• The government has scaled up the gas pipeline infrastructure and introduced reforms for the power grid and smart grids. These steps would definitely integrate renewable energy.

Challenges in National Hydrogen Mission

One of the major challenges for using hydrogen commercially is the economic sustainability of extracting blue hydrogen or green hydrogen. The technology used for the production and use of hydrogen is at the nascent stage and expensive as well, which again leads to the high cost of hydrogen production. The high maintenance cost of a plant’s fuel cells is also a challenge. Using hydrogen for commercial purposes requires a huge investment in technology and infrastructure, storage, transportation, and demand creation for hydrogen.

Need for National Hydrogen Mission

The following are the reasons behind promoting the National Hydrogen Mission in India.

  • Electricity generation in India is majorly dependent on fossil fuels which are nonrenewable. If hydrogen can replace fossil fuels and help in energy production, pollution will be reduced to a large extent. Additionally, the import of coal will be reduced as well.
  • Hydrogen is energy efficient, lighter, and the most abundant element on earth. Harnessing hydrogen power would help the transportation, iron, steel, and chemical industries immensely.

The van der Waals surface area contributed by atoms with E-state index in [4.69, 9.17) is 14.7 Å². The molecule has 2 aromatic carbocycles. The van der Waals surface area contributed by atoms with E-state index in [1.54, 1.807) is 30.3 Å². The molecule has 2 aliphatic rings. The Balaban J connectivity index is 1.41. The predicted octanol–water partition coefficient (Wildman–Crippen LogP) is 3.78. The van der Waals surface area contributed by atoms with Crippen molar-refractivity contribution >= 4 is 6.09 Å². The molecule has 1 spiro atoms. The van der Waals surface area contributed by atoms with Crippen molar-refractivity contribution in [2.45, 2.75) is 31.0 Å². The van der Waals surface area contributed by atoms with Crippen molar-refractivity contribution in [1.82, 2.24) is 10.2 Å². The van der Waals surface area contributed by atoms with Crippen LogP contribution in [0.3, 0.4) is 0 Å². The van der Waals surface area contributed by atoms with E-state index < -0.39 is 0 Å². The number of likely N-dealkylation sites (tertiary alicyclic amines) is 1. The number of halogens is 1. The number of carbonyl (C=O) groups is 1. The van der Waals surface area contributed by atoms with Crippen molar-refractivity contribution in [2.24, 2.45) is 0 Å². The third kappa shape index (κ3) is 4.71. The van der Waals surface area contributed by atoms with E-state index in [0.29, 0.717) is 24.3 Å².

• Proper implementation of the National Hydrogen Mission would lead to clean fuels and reduce the dependence on crude oil imports and fossil fuels.
  • Plastic and bio can be converted into hydrogen, and the hydrogen missions would help tackle twin energy security problems and waste management problems.
  • With increasing investment in R&D, compatible legislation, capacity building, and the opportunity for demand creation, India is at an advantage. It is expected that initiatives can propel India to become a hub of hydrogen power. Also, soon India will start exporting hydrogen to its neighbors and beyond.

National Hydrogen Mission UPSC

National Hydrogen Mission comes under the environmental pollution and government policies section of UPSC GS-2 Syllabus and GS-3 Syllabus. Candidates who are well-versed in the National Hydrogen Mission will have a better understanding of India’s energy policy and the country’s efforts to address global environmental challenges, which are crucial topics in the UPSC exam. That’s why candidates must develop a comprehensive understanding of this mission with the help of notes, along with the right Environment UPSC books.

National Hydrogen Mission MCQ

Question: What is the target year for the National Hydrogen Mission to achieve a cumulative hydrogen production capacity of 3 MT per annum? a. 2025 b. 2027 c. 2030 d. 2035

Answer: c. 2030

Question: Which of the following sectors is NOT a focus area of the National Hydrogen Mission? a. Transport b. Industry c. Agriculture d. Power Generation

Answer: c. Agriculture

Question: Which ministry is responsible for implementing the National Hydrogen Mission? a. Ministry of Power b. Ministry of New and Renewable Energy c. Ministry of Science and Technology d. Ministry of Petroleum and Natural Gas

Answer: b. Ministry of New and Renewable Energy